Forget about this week’s Y1.38 trillion (about Rs75,000 crore) capital raising for Norinchukin Bank. That was flagged by the Japanese cooperative back in November. Also forget about Saab filing for bankruptcy: General Motors Corp. has long been clear that it couldn’t rescue its Swedish subsidiary. Instead, there is plenty of genuinely shocking bad news to worry about.
The index of service-sector activity in the euro zone fell to a record low on Friday. Euro zone gross domestic product (GDP) is shrinking at a 6% annual rate, according to JPMorgan. Meanwhile, Japan’s central bank gave the bleakest forecast in its modern history.
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In its monthly report on 20 February, the Bank of Japan said that economic conditions were rapidly deteriorating and would continue to worsen. The GDP decline there could be even greater than in the euro zone. A key US manufacturing index released on Thursday also hit an all-time low. It is another week of record-breaking bad data.
On the other side of the ledger, UK retail sales rose in January, according to official data. But so what? The weak pound is pushing up prices of imports and that will soon squeeze sales hard. The bigger challenge to non-euro zone Europe lies to the east. A multi-nation crisis is hitting both eastern European economies and the western European banks that financed them. Those banks don’t need the grief, as loan losses in home markets are rising fast.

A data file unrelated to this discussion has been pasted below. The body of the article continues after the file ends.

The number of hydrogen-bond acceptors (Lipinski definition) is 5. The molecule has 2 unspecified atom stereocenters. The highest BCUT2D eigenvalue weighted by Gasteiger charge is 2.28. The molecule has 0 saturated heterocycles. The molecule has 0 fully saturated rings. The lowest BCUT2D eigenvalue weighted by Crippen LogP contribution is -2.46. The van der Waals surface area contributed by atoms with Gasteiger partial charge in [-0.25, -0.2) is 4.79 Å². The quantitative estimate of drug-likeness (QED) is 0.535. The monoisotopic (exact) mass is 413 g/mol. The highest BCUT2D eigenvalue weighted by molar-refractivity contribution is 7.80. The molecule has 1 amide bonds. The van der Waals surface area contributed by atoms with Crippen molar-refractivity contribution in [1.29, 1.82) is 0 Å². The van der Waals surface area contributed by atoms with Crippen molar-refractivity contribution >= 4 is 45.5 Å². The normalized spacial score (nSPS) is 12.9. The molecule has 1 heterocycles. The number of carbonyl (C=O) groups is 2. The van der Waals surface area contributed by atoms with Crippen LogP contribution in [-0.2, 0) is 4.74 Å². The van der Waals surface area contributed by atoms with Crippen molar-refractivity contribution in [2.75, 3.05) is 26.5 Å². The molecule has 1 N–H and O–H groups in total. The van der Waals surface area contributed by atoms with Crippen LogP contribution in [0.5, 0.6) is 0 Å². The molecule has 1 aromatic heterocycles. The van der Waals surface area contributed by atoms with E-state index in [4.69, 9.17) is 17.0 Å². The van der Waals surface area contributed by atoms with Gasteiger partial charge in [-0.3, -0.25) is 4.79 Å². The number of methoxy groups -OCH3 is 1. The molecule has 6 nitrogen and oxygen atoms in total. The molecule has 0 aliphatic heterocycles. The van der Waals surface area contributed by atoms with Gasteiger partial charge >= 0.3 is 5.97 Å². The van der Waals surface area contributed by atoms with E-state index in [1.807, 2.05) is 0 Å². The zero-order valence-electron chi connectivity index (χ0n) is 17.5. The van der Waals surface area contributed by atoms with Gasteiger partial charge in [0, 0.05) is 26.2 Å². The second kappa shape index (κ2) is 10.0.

US banks mostly missed the eastern European bubble, but they are far from surmounting their own problems. Complete nationalization has moved from a fringe idea into the mainstream. If it happens, falls in the value of bank debt could speed up the spiral of losses.
The global financial system is showing its Humpty-Dumpty nature: much easier to shatter than to put back together. And judging by the price of gold, expected to touch $1000 (about Rs50,000) an ounce, investors fear that the crisis could take another nasty twist and become an inflationary one. The global stock market rally that started in November has been almost completely reversed. Indeed, the mystery about that rally—which took the MSCI world index up by 23%—is why investors ever thought policymakers could put Humpty Dumpty back together again so quickly.